View topic - Flash-Card Program for PC?
Im just looking for a program that I can use full-screen to review Kanji and everything else where it would be easy enough to see the strokes without squinting and everything.
- Posts: 24
- Joined: Sun 09.11.2005 7:02 am
Its called Slime Forest, im sure that people have already heard of it and / or used it but i learnt with it and i think its great fun.
story of my life...
- Posts: 180
- Joined: Wed 09.14.2005 3:27 pm
Both games have basically the same premise, that being to learn Japanese, though they have differences in execution. KiCL has better (read: more interesting) storyline and is more fun visually/graphically.
The differences that matter as a language-learner:
Slime Forest Adventure (SFA; from lrnj.com):
teaches all kana and a large list of kanji
intuitive repetition - remembers what you got wrong and throws them in as repeats. You have to 'save' your progress at the 'inn' and for every day that you overstay (real life days!) it costs you more money. When you play for the first time on a new day, it will review what you did the previous day before moving on to new stuff.
Kanji is taught with very useful and oftentimes hilarious mnemonics.
Adjustable learning speed to suit your needs.
The Kanji is taught with one meaning per kanji, and doesn't deal with ON/kun readings at all. ((My take on this: It really helped me understand how the kanji are put together, which has helped me a LOT with learning Kanji in a more traditional manner))
Knuckles in China Land (KiCL, at http://www.tbns.net/knuckles/ ):
Awesome Kanji instruction that includes ON-kun readings AND meanings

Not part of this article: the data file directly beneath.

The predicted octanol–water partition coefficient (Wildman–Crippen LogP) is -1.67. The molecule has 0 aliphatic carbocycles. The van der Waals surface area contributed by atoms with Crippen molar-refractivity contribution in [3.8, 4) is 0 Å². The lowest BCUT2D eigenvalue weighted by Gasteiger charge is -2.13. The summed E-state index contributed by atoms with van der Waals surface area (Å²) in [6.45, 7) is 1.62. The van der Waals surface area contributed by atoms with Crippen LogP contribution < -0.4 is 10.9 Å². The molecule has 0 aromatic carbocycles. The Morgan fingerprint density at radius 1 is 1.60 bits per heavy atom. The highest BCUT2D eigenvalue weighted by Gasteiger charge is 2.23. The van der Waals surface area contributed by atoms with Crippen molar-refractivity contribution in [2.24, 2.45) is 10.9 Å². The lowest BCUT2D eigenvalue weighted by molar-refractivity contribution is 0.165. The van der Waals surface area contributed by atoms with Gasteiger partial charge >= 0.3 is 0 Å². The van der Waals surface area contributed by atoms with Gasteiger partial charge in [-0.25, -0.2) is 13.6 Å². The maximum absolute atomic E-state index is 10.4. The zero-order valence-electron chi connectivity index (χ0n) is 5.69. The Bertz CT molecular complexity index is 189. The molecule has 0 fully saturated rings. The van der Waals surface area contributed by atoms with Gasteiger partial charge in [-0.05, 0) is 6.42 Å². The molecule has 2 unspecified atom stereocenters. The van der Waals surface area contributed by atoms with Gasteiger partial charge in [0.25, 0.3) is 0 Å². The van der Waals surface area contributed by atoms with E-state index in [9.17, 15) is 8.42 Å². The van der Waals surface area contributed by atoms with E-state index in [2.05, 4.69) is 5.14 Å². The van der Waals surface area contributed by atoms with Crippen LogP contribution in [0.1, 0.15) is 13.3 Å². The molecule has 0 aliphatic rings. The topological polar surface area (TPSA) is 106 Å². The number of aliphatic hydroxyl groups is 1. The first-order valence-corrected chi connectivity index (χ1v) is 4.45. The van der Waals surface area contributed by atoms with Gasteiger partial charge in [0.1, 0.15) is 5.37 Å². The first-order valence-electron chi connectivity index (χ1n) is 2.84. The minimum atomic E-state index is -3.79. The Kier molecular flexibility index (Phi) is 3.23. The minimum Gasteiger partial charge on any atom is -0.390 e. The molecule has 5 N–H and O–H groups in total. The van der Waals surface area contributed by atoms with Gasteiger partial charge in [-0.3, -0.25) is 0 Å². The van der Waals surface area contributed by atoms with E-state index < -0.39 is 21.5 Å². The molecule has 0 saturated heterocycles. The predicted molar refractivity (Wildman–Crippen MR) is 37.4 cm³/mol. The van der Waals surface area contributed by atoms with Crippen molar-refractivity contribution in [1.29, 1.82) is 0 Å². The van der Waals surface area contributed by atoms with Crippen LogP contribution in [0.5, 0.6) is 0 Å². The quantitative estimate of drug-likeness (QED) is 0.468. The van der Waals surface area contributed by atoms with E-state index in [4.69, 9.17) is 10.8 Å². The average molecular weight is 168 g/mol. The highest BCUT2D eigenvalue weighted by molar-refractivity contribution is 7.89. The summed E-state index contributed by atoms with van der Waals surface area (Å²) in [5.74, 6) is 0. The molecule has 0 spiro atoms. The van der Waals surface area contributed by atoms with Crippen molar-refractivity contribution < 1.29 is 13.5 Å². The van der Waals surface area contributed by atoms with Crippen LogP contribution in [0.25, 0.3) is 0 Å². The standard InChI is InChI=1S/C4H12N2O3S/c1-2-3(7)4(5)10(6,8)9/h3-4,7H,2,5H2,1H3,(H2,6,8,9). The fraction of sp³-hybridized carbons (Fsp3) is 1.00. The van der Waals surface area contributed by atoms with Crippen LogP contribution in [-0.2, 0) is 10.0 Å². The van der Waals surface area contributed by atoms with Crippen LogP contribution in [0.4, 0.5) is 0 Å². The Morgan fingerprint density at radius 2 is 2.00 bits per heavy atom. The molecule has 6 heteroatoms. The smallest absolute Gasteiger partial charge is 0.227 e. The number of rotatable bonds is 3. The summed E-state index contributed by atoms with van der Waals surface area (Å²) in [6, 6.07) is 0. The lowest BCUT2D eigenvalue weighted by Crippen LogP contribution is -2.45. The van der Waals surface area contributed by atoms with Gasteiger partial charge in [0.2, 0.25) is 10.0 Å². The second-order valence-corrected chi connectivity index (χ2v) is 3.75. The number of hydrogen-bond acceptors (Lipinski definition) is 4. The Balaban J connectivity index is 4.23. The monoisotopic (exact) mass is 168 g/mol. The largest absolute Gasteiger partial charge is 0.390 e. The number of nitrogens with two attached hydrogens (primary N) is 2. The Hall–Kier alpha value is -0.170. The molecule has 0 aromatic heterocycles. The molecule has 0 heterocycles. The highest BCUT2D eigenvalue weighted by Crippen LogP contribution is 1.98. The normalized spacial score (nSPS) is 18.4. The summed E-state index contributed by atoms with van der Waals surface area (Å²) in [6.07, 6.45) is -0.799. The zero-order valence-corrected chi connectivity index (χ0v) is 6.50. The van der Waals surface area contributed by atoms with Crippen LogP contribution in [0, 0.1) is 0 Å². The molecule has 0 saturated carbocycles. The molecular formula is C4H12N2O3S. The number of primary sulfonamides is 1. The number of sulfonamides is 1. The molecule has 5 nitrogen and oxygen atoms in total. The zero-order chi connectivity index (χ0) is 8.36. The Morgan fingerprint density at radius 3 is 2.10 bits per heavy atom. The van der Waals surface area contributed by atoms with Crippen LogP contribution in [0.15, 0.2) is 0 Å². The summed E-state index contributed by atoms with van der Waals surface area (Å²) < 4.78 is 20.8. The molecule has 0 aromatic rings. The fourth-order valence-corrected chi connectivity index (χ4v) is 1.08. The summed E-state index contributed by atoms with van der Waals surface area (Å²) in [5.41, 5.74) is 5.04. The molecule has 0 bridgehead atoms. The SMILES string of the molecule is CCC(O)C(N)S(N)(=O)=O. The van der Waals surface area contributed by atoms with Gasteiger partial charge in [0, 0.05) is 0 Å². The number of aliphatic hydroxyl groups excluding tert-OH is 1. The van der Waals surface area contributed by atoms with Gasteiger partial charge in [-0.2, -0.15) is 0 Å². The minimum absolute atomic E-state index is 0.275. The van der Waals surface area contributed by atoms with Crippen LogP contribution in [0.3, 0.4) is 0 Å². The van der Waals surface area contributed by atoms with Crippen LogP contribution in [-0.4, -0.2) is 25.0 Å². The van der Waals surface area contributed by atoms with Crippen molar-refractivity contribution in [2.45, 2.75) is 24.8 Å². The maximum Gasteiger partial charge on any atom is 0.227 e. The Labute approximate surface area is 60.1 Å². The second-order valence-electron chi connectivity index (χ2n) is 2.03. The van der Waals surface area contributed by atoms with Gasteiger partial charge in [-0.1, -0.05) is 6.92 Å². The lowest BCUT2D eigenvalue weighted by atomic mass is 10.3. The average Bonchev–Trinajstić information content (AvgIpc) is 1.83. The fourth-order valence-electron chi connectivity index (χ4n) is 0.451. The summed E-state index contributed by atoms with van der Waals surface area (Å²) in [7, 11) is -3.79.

A pretty decent repeat system, based on 'familiarity' with a particular character. Familiarity increases the more often you get them correct in the game.
The learning seems a bit too fast, and cannot be adjusted
No review mode, does not force a review next time you start the game. ((In my case, it means if you forgot something that you got really familiar with, you won't study it again until it comes up as one of the random "Hey, just checking!" battles))
I like and play both games regularly. I think they compliment each other, which I also reinforce with textbook study.
- Posts: 497
- Joined: Mon 06.20.2005 3:44 am
im at the intermediate level (700 or so Kanji, plus I teach Japanese 201), so The Slime Game was little more than a joke for me. No one has a good flash-card-like program for PC that they use?
I use Declan's Japanese FlashCards (when I decide to do kanji...heh).
- Posts: 95
- Joined: Wed 04.20.2005 8:28 pm
- Native language: English
- Gender: Male
1) Have decent proficiency in Japanese, enough to get around/talk/read/write.
2) Visit Japan for a week or so one summer.
- Posts: 399
- Joined: Tue 06.21.2005 10:35 pm
The basic problem is, what is needed is a flashcard that has several fields:
The meaning, which I should be able to enter in English or Japanese
The pronunciation, in kana
The written form of the word or phrase, in kanji and kana
An example of usage, with the target word written as -----